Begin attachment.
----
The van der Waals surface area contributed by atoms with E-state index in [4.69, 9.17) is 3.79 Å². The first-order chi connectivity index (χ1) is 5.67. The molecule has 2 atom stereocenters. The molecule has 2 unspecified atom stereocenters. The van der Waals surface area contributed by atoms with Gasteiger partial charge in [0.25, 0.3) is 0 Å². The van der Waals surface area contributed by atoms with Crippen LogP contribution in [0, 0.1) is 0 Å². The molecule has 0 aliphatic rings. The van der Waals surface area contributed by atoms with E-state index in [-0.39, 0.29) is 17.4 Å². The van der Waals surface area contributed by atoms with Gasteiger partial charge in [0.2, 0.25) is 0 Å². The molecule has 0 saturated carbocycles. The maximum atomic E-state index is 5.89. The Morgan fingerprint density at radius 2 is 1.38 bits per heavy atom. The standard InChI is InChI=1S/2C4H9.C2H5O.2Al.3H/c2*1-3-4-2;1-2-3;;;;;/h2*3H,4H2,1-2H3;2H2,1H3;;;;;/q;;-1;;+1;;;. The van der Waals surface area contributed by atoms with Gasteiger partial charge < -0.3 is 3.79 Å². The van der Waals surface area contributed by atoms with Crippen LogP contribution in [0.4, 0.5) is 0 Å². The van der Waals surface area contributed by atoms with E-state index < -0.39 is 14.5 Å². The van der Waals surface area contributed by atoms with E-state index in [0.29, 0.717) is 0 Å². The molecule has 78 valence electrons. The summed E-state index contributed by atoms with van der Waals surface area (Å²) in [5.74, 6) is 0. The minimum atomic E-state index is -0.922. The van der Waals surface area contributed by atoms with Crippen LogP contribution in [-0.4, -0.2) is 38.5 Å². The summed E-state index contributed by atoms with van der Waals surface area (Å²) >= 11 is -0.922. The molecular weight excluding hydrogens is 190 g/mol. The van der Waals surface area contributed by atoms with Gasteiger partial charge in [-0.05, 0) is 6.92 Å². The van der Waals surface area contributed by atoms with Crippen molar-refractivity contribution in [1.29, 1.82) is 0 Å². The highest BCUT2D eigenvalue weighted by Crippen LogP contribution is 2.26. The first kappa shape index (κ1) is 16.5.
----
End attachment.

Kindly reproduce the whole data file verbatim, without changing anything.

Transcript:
The van der Waals surface area contributed by atoms with E-state index in [4.69, 9.17) is 3.79 Å². The first-order chi connectivity index (χ1) is 5.67. The molecule has 2 atom stereocenters. The molecule has 2 unspecified atom stereocenters. The van der Waals surface area contributed by atoms with Gasteiger partial charge in [0.25, 0.3) is 0 Å². The van der Waals surface area contributed by atoms with Crippen LogP contribution in [0, 0.1) is 0 Å². The molecule has 0 aliphatic rings. The van der Waals surface area contributed by atoms with E-state index in [-0.39, 0.29) is 17.4 Å². The van der Waals surface area contributed by atoms with Gasteiger partial charge in [0.2, 0.25) is 0 Å². The molecule has 0 saturated carbocycles. The maximum atomic E-state index is 5.89. The Morgan fingerprint density at radius 2 is 1.38 bits per heavy atom. The standard InChI is InChI=1S/2C4H9.C2H5O.2Al.3H/c2*1-3-4-2;1-2-3;;;;;/h2*3H,4H2,1-2H3;2H2,1H3;;;;;/q;;-1;;+1;;;. The van der Waals surface area contributed by atoms with Gasteiger partial charge < -0.3 is 3.79 Å². The van der Waals surface area contributed by atoms with Crippen LogP contribution in [0.4, 0.5) is 0 Å². The van der Waals surface area contributed by atoms with E-state index < -0.39 is 14.5 Å². The van der Waals surface area contributed by atoms with E-state index in [0.29, 0.717) is 0 Å². The molecule has 78 valence electrons. The summed E-state index contributed by atoms with van der Waals surface area (Å²) in [5.74, 6) is 0. The minimum atomic E-state index is -0.922. The van der Waals surface area contributed by atoms with Crippen LogP contribution in [-0.4, -0.2) is 38.5 Å². The summed E-state index contributed by atoms with van der Waals surface area (Å²) >= 11 is -0.922. The molecular weight excluding hydrogens is 190 g/mol. The van der Waals surface area contributed by atoms with Gasteiger partial charge in [-0.05, 0) is 6.92 Å². The van der Waals surface area contributed by atoms with Crippen molar-refractivity contribution in [1.29, 1.82) is 0 Å². The highest BCUT2D eigenvalue weighted by Crippen LogP contribution is 2.26. The first kappa shape index (κ1) is 16.5.